Concrete Emissions & Going Green

Creating A Future With Concrete

 

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It is hard to fully comprehend just how much concrete is used worldwide. Its strength and durability have led it to become the most widely used material in the world, with global production hitting 4.1 billion tonnes in 2015.

With such vast quantities being used around the globe, it is hardly surprising that concrete has a sizeable carbon footprint. Estimates of its contribution to man-made greenhouse gas emissions range from around five per cent to nine per cent – well over double the two per cent released by the global aviation industry – with most of these emissions coming from cement, a key component used as a binder in conventional concrete and made largely from limestone which uses huge amounts of energy to heat.

While concrete is often overlooked in discussions of emissions cuts, demand is unlikely to be quelled in the short or mid-term. China in particular is now consuming concrete in vast quantities using more cement between 2011 and 2013 than the US used in the entire 20th Century. As a result, the country emitted 1.5 Gt of CO2 from concrete production in 2012, 84 per cent more than any other country or region.

As demand for infrastructure from the world’s quickly urbanising population continues to grow, the expansion of concrete use is unlikely to be curbed, making it critical for businesses and policymakers to address how emissions from its production and deployment can be reduced. While there are many options which could be used to reduce emissions ranging from the development of cement-free concretes to the recycling of existing concrete or use of carbon capture and storage, research has shown big emissions cuts could also be made without the need for new technologies, changes in production, or novel material use.

In a paper published in July in the journal Environmental Research Letters, researchers estimated annual CO2 emissions from concrete could be cut by 24 per cent simply by implementing currently used strategies more widely. The research looked at the impact on concrete emissions of expanding several currently used methods more widely, including lowering the proportion of clinker – the limestone-based material in cement responsible for much of its emissions – while increasing the amount of common lower carbon components. Meanwhile, the amount of carbon-intensive binder needed in the first place could be reduced if the construction industry allows more time for concrete to reach optimum strength.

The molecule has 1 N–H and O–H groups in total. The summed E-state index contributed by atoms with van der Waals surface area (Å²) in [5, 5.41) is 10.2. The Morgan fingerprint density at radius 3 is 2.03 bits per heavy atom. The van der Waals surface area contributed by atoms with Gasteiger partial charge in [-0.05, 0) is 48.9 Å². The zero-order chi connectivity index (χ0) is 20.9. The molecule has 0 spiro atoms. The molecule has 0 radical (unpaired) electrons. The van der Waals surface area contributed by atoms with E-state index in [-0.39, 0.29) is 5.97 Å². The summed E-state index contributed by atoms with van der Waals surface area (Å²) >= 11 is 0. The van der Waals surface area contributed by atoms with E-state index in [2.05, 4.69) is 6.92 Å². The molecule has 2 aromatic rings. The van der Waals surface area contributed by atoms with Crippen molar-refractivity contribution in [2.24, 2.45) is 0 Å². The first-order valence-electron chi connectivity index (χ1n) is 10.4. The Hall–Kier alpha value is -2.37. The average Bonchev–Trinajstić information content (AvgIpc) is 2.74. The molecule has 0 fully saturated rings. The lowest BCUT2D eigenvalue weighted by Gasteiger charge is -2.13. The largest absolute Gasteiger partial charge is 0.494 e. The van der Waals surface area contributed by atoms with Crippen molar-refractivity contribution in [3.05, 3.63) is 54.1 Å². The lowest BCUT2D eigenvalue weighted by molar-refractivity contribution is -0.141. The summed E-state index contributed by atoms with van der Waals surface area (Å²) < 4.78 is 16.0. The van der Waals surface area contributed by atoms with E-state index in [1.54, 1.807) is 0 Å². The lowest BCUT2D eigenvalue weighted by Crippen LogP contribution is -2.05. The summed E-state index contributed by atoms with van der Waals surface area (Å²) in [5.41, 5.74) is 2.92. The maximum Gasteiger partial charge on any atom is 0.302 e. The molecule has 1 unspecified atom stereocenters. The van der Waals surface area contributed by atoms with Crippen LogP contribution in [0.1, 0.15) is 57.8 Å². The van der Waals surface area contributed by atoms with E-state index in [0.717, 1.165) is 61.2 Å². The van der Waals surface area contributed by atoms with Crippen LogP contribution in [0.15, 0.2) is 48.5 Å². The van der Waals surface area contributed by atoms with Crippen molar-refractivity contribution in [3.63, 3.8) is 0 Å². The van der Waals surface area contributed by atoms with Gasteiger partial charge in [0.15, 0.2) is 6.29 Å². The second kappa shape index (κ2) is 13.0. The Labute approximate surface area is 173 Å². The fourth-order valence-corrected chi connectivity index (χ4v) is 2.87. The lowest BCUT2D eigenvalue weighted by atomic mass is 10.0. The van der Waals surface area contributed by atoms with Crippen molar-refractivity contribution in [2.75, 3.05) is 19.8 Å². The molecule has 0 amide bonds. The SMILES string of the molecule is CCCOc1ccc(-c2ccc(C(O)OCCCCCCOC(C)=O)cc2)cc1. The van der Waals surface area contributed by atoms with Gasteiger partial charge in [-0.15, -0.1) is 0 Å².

“If a higher age can be specified, more strength development will be allowed to occur and typically less binder would be required,” Sabbie Miller, assistant professor at the University of California, Davis and lead author of the paper, told BusinessGreen.

With the main barriers to implementing these sorts of methods education, local norms and cost rather than technical constraints, there are clearly opportunities for regulations and incentives to help curb emissions from concrete. Meanwhile, many companies around the world are already taking action to replace concrete-related equipment to increase efficiency or using alternative fuels to reduce emissions.

But such measures are always only going to trim emissions from concrete when full decarbonisation will eventually be needed. Consequently, there are a number of more technically ambitious developments happening in the world of concrete designed to slash emissions from the sector.

One example is Cemfree, a low-carbon alternative to cement made from a by-product of the blast furnaces used in the iron industry. In January, water supplier Anglian Water announced an initial trial using Cemfree instead of cement as a base for one its kiosks had resulted in a 60 per cent reduction in the concrete’s embodied carbon compared to the firm’s 2010 baseline level. As well as offering these significant emission cuts, Cemfree has a lower water footprint than conventional Portland cement, while also being more resistant to chemicals, meaning it could prove more durable if used in waste water or water recycling plants exposed to hydrogen sulphide gas.

However, while Anglian Water has already used Cemfree in a second kiosk, the material’s novelty in some ways works against it. For obvious reasons, explains Fionn Boyle, innovation project manager for Anglian Water, it can only be used in low risk applications at first, and the British standards for concrete are currently based around conventional cement. “For doing things that are structural, so for any of our water retaining structures or any of our sewer pipes that are made out of concrete or anything like that, it would have to meet a certain standard, and the testing just hasn’t been done yet to do that with CemFree [or] for other low carbon concretes that are out there,” Boyle tells BusinessGreen.

Original article from Business Green, September 8, 2016